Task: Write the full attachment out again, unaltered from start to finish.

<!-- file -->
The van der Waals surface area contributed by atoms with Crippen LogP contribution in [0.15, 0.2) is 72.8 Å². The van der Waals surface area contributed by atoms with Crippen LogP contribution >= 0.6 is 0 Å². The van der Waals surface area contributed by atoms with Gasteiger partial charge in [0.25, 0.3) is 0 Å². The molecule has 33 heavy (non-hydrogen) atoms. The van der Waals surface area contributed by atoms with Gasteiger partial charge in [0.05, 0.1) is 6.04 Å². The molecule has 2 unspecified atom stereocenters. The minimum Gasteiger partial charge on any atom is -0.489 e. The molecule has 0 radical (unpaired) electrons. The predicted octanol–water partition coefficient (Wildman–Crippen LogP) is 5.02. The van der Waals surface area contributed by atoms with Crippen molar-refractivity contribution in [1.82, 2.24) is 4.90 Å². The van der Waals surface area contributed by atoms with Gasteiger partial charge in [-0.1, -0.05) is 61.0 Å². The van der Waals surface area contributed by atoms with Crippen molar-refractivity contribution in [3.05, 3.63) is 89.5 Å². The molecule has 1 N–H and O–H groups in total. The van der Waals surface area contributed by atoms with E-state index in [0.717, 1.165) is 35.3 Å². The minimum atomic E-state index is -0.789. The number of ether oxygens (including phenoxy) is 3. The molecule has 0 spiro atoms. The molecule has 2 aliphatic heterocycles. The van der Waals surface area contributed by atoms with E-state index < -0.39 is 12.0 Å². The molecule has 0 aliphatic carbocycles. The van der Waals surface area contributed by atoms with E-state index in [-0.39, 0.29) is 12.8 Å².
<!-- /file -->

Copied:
The van der Waals surface area contributed by atoms with Crippen LogP contribution in [0.15, 0.2) is 72.8 Å². The van der Waals surface area contributed by atoms with Crippen LogP contribution >= 0.6 is 0 Å². The van der Waals surface area contributed by atoms with Gasteiger partial charge in [0.25, 0.3) is 0 Å². The molecule has 33 heavy (non-hydrogen) atoms. The van der Waals surface area contributed by atoms with Gasteiger partial charge in [0.05, 0.1) is 6.04 Å². The molecule has 2 unspecified atom stereocenters. The minimum Gasteiger partial charge on any atom is -0.489 e. The molecule has 0 radical (unpaired) electrons. The predicted octanol–water partition coefficient (Wildman–Crippen LogP) is 5.02. The van der Waals surface area contributed by atoms with Crippen molar-refractivity contribution in [1.82, 2.24) is 4.90 Å². The van der Waals surface area contributed by atoms with Gasteiger partial charge in [-0.1, -0.05) is 61.0 Å². The van der Waals surface area contributed by atoms with Crippen molar-refractivity contribution in [3.05, 3.63) is 89.5 Å². The molecule has 1 N–H and O–H groups in total. The van der Waals surface area contributed by atoms with E-state index in [0.717, 1.165) is 35.3 Å². The minimum atomic E-state index is -0.789. The number of ether oxygens (including phenoxy) is 3. The molecule has 0 spiro atoms. The molecule has 2 aliphatic heterocycles. The van der Waals surface area contributed by atoms with E-state index < -0.39 is 12.0 Å². The molecule has 0 aliphatic carbocycles. The van der Waals surface area contributed by atoms with E-state index in [-0.39, 0.29) is 12.8 Å².